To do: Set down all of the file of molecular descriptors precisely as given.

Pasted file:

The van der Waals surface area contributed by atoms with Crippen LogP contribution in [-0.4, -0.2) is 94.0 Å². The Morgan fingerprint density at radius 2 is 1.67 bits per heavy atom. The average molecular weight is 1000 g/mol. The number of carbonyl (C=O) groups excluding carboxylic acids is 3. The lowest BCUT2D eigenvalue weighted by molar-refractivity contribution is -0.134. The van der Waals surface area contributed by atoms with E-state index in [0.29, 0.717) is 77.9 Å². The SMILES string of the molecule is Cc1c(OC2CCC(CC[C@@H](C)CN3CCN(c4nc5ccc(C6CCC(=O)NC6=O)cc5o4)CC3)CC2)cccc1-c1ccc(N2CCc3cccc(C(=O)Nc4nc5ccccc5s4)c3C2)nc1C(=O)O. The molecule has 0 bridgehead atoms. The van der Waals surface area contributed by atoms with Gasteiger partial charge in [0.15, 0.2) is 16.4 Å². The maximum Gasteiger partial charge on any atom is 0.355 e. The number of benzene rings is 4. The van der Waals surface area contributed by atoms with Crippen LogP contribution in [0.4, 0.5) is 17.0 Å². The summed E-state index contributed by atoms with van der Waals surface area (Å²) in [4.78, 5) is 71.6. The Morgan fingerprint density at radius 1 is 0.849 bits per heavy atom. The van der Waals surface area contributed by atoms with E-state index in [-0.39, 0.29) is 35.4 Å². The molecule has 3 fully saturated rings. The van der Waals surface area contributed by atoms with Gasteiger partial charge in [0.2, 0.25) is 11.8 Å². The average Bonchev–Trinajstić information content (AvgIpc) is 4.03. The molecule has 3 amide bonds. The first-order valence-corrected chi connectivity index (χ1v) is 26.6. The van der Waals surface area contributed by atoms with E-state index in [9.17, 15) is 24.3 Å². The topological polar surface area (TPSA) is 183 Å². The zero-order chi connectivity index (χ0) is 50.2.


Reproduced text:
The van der Waals surface area contributed by atoms with Crippen LogP contribution in [-0.4, -0.2) is 94.0 Å². The Morgan fingerprint density at radius 2 is 1.67 bits per heavy atom. The average molecular weight is 1000 g/mol. The number of carbonyl (C=O) groups excluding carboxylic acids is 3. The lowest BCUT2D eigenvalue weighted by molar-refractivity contribution is -0.134. The van der Waals surface area contributed by atoms with E-state index in [0.29, 0.717) is 77.9 Å². The SMILES string of the molecule is Cc1c(OC2CCC(CC[C@@H](C)CN3CCN(c4nc5ccc(C6CCC(=O)NC6=O)cc5o4)CC3)CC2)cccc1-c1ccc(N2CCc3cccc(C(=O)Nc4nc5ccccc5s4)c3C2)nc1C(=O)O. The molecule has 0 bridgehead atoms. The van der Waals surface area contributed by atoms with Gasteiger partial charge in [0.15, 0.2) is 16.4 Å². The maximum Gasteiger partial charge on any atom is 0.355 e. The number of benzene rings is 4. The van der Waals surface area contributed by atoms with Crippen LogP contribution in [0.4, 0.5) is 17.0 Å². The summed E-state index contributed by atoms with van der Waals surface area (Å²) in [4.78, 5) is 71.6. The Morgan fingerprint density at radius 1 is 0.849 bits per heavy atom. The van der Waals surface area contributed by atoms with E-state index in [-0.39, 0.29) is 35.4 Å². The molecule has 3 fully saturated rings. The van der Waals surface area contributed by atoms with Gasteiger partial charge in [0.2, 0.25) is 11.8 Å². The average Bonchev–Trinajstić information content (AvgIpc) is 4.03. The molecule has 3 amide bonds. The first-order valence-corrected chi connectivity index (χ1v) is 26.6. The van der Waals surface area contributed by atoms with E-state index in [9.17, 15) is 24.3 Å². The topological polar surface area (TPSA) is 183 Å². The zero-order chi connectivity index (χ0) is 50.2.